Grains industry market access funding win

Grains industry market access funding win

Grain
Jonathan Wilson, Grains Australia chief executive, says a number of market access programs supported by federal government funding will help the Aussie grains industry with new markets.

Jonathan Wilson, Grains Australia chief executive, says a number of market access programs supported by federal government funding will help the Aussie grains industry with new markets.

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Funding from the federal government will help run a series of grains industry market access programs.

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THE HEAD of newly formed industry good organisation Grains Australia has welcomed the news a number of grains market access projects will be funded by the federal government.

Federal agriculture minister David Littleproud announced on Friday that a number of projects would be funded under the government's Agricultural Trade and Market Access Cooperation (ATMAC) program, with $969,480 allocated.

Grains Australia, set up last year, will oversee the program rollouts, working with a number of other grains industry organisations such as the Australian Export Grains Innovation Centre, Grain Trade Australia and Grain Growers.

Chief executive at Grains Australia Jonathan Wilson said there was a diverse range of programs being funded.

"There's work on everything from plant protein and adding value to our pulse crops to opening up markets for feed grain in south-east Asia, some of the projects are broad reaching and others are very specific, targeted to particular customers," Mr Wilson said.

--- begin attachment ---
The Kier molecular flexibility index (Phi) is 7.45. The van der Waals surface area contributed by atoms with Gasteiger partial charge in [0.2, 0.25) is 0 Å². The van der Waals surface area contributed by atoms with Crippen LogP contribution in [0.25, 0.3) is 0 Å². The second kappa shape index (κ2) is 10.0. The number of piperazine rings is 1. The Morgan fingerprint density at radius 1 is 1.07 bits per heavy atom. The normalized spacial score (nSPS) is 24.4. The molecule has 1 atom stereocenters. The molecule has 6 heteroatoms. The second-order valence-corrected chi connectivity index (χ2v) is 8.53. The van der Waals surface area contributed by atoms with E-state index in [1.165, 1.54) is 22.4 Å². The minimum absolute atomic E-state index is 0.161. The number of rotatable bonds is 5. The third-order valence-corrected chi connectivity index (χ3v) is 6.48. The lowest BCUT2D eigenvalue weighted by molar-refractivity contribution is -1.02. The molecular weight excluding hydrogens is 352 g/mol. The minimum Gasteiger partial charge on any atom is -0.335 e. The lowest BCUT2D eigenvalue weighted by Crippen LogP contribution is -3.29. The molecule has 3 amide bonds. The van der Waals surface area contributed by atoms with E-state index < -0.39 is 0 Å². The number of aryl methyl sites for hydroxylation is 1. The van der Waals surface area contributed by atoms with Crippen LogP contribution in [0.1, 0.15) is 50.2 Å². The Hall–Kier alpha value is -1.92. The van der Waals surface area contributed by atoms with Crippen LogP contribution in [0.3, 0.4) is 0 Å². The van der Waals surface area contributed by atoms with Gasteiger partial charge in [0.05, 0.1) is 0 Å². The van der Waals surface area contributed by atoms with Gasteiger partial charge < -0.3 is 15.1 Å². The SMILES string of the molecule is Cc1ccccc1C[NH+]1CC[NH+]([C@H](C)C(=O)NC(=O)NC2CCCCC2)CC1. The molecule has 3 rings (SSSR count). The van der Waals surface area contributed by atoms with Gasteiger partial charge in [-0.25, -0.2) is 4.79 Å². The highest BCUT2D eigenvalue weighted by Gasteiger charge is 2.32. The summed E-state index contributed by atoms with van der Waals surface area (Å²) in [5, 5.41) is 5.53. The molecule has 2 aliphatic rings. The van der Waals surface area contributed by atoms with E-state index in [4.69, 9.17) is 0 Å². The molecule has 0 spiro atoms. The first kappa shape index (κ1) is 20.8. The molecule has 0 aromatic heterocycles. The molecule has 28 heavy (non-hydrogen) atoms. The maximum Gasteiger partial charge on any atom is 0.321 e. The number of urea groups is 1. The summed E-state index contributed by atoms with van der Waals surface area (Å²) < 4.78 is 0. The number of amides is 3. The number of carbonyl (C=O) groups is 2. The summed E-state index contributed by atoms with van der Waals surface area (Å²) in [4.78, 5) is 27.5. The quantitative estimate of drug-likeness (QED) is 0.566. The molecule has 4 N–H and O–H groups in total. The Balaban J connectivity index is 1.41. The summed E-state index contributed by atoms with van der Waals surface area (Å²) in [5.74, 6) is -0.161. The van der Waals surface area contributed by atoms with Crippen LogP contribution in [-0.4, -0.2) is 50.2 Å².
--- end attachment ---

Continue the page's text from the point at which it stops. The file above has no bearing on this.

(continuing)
"The projects, however, have something in common in that they are designed to create greater diversity and market access for Australian grain growers," he said.

Brett Hosking, Grain Growers chairman, said he was delighted to see a coordinated approach to market access projects.

"It's a fantastic start and hopefully we can get the projects up and running well and deliver some real value for Australian grain growers," Mr Hosking said.

"There are a lot of opportunities emerging and as an Australian industry we want to be in a position to take advantage of them," he said.

AEGIC chief executive Richard Simonaitis said AEGIC looked forward to delivering practical solutions to diversify export markets for feed and malting barley, other feed grains and pulses under the ATMAC program.

"More diverse market options results in increased demand which increases value for growers in the long term," Mr Simonaitis said.

"This is a great example of government making a valuable investment and supporting the industry to deliver real outcomes and increase value for our growers," he said.

Mr Wilson said it was important to get moving on the projects before someone else seized the opportunity.

"The investment recognises an immediate need to help the grain industry expand market opportunities much quicker so we can effectively market the crop and maximise returns for growers," Mr Wilson said.

And the likelihood of a big crop makes finding new markets even more important.

Mr Wilson said the Australian Bureau of Agricultural and Resource Economics and Sciences was forecasting a 48.6 million-tonne winter crop on the back of favourable conditions in both the east and west of Australia.

"We are likely to have a big crop and therefore a big export task ahead of us," he said.

The projects to be undertaken under the ATMAC program are:

  1. Export demand for pulses with co-funding partner GRDC: AEGIC.
  2. Demand for feedgrain into Asia: AEGIC.
  3. Non-traditional malting barley markets: AEGIC.
  4. Market expansion in India: GTA.
  5. Communicating the way our growers produce grain: GGL.
  6. Framework development: Grains Australia.
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